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F. B. Chu, D. E. Vollman, R. S. Apte, B. H. Cohen, C. J. Siegfried, S. M. Kymes; An Economic Evaluation of Prophylactic NSAID Use With Cataract Surgery to Prevent Cystoid Macular Edema. Invest. Ophthalmol. Vis. Sci. 2010;51(13):4562.
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To provide a framework for the decision to use prophylactic NSAIDs with cataract surgery in order to prevent cystoid macular edema (CME). We performed an economic analysis to determine if the cost of prophylactic NSAIDs is offset by the risk and costs of managing pseudophakic CME.
We constructed a decision analytic model using data from the peer-reviewed literature to compare the costs of management of pseudophakic CME when using prophylactic NSAIDs in combination with steroids versus prophylactic steroids alone. Analysis was conducted from the payor’s perspective (e.g. Medicare). Literature searches of PubMed and the Cochrane Library provided probabilities and costs for various therapies in post-surgical management. A simple decision model was constructed describing a single episode of CME from cataract surgery to resolution of CME or vitrectomy. Among the costs accounted for were medications for prophylaxis and treatment of CME, office visits, subtenon and intravitreal steroids, vitrectomy, and the management of complications of therapies. We relied on an estimate from Wolf et al (2007 JCRS) of 2.1% for the incidence of CME in patients not receiving prophylactic NSAIDs, to provide a conservative estimate of risk. We made the additional conservative assumptions that prophylactic NSAIDs have 100% efficacy in preventing CME, and that no cases of CME spontaneously resolve. The data were analyzed in TreeAge Pro 2009. We report the expected cost of care of CME for the two strategies.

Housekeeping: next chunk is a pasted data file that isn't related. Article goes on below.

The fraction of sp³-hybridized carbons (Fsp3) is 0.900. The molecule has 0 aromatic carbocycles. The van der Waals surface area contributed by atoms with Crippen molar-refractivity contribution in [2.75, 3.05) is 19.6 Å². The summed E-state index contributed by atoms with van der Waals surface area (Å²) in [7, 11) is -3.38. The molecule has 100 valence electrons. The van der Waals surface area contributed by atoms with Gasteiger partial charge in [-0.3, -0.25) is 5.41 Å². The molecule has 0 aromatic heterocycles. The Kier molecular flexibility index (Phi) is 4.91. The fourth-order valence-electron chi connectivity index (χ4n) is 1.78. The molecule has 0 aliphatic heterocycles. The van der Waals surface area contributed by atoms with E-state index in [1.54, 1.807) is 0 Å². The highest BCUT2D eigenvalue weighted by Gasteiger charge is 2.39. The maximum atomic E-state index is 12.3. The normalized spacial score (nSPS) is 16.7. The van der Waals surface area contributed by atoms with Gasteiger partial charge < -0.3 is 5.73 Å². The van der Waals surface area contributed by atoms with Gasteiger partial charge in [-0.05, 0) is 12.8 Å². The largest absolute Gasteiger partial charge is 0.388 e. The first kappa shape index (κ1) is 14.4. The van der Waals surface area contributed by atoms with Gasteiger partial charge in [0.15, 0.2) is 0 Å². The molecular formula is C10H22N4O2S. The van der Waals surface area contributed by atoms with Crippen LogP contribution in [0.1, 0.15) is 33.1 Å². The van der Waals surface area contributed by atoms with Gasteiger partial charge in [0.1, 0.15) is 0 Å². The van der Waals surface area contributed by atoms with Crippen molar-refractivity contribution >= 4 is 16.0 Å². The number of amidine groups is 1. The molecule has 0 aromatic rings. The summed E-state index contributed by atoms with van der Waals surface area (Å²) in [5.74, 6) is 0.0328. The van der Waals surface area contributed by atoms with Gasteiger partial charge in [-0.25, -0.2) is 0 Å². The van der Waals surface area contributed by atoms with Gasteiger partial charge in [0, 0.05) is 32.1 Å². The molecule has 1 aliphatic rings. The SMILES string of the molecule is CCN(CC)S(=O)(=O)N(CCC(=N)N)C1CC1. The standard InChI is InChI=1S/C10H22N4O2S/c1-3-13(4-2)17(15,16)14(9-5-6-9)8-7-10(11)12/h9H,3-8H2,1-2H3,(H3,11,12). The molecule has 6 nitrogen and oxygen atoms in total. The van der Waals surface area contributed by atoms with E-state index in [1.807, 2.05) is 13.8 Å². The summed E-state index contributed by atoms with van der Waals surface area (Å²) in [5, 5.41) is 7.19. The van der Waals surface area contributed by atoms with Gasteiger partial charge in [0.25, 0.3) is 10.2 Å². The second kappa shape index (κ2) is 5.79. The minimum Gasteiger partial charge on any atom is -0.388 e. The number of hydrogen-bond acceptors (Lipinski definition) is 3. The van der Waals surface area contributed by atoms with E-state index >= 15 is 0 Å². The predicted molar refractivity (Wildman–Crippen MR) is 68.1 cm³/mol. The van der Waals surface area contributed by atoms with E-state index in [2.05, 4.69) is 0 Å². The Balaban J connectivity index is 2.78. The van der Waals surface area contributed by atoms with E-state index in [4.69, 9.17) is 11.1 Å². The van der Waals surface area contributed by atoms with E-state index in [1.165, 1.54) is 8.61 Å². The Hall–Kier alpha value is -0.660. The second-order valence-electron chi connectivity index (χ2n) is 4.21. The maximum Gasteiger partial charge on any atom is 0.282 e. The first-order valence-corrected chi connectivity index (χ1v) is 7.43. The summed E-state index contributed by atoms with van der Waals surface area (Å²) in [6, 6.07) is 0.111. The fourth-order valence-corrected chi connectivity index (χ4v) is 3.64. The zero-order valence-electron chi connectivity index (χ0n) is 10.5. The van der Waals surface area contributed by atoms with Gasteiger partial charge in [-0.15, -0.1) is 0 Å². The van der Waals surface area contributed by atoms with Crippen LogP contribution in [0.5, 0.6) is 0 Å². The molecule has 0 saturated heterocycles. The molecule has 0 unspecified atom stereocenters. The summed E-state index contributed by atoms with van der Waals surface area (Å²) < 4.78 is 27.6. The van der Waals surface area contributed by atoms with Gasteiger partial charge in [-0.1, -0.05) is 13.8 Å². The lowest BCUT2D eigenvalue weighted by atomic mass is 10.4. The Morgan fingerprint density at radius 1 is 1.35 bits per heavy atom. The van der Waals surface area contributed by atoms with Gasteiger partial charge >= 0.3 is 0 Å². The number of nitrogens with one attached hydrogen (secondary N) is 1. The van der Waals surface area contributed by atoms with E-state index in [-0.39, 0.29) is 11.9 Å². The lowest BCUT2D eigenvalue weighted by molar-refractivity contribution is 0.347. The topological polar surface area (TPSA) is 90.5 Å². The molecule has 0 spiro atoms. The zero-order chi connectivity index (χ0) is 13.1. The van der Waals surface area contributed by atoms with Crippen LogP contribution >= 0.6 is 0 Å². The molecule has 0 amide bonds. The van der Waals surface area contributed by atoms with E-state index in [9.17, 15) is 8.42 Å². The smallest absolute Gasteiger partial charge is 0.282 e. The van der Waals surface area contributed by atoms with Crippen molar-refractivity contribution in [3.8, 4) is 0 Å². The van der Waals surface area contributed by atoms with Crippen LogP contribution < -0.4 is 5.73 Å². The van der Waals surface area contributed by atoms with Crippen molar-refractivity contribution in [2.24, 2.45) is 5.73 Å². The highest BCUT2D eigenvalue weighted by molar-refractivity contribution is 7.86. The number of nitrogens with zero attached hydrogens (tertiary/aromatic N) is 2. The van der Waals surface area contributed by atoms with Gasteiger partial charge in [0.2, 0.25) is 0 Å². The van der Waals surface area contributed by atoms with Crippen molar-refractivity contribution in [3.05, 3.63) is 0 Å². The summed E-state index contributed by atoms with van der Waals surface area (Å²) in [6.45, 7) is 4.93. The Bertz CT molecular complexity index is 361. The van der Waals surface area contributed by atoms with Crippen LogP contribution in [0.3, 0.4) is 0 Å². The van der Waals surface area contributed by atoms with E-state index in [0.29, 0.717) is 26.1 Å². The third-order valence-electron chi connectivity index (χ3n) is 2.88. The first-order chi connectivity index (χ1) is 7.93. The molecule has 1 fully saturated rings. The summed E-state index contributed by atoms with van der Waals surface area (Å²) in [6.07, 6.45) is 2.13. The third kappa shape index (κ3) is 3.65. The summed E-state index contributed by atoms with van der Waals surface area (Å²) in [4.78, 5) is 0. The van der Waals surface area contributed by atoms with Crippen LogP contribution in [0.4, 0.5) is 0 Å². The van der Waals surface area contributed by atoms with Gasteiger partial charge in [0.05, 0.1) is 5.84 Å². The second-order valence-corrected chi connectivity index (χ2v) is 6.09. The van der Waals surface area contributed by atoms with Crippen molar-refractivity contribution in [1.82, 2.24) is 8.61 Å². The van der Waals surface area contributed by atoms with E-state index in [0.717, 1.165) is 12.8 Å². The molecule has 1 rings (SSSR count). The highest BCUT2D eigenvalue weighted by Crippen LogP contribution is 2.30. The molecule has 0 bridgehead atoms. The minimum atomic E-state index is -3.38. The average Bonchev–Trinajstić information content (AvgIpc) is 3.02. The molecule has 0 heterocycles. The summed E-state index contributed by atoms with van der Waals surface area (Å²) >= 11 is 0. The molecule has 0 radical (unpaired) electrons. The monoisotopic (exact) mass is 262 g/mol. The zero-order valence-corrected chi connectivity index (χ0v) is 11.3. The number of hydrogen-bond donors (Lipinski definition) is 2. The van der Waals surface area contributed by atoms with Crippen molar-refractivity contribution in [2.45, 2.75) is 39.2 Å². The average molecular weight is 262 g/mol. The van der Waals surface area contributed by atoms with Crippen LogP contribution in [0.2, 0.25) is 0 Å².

The expected cost of management of CME following cataract surgery for patients using prophylactic NSAIDs was $92.88, which accounts for the cost of medication. For those not receiving NSAIDs, the expected cost of management of CME was $16.67, which represents the cost of treatment of CME and follow-up. We estimate that the use of NSAIDs prevents approximately 1 in 7000 patients from resulting in a BCVA of 20/200 or worse.
Our model demonstrates that using prophylactic NSAIDs with cataract surgery is not likely to be considered cost-effective. Using prophylactic NSAIDs incurs an incremental cost of $76.21 per surgery, and results in a cost of $645,000 per case of BCVA of 20/200 or worse prevented. Given that roughly 2.8 million cataract surgeries are performed each year, we estimate that prophylactic NSAID medication adds over $200 million to the healthcare system without evidence of comparable benefit.
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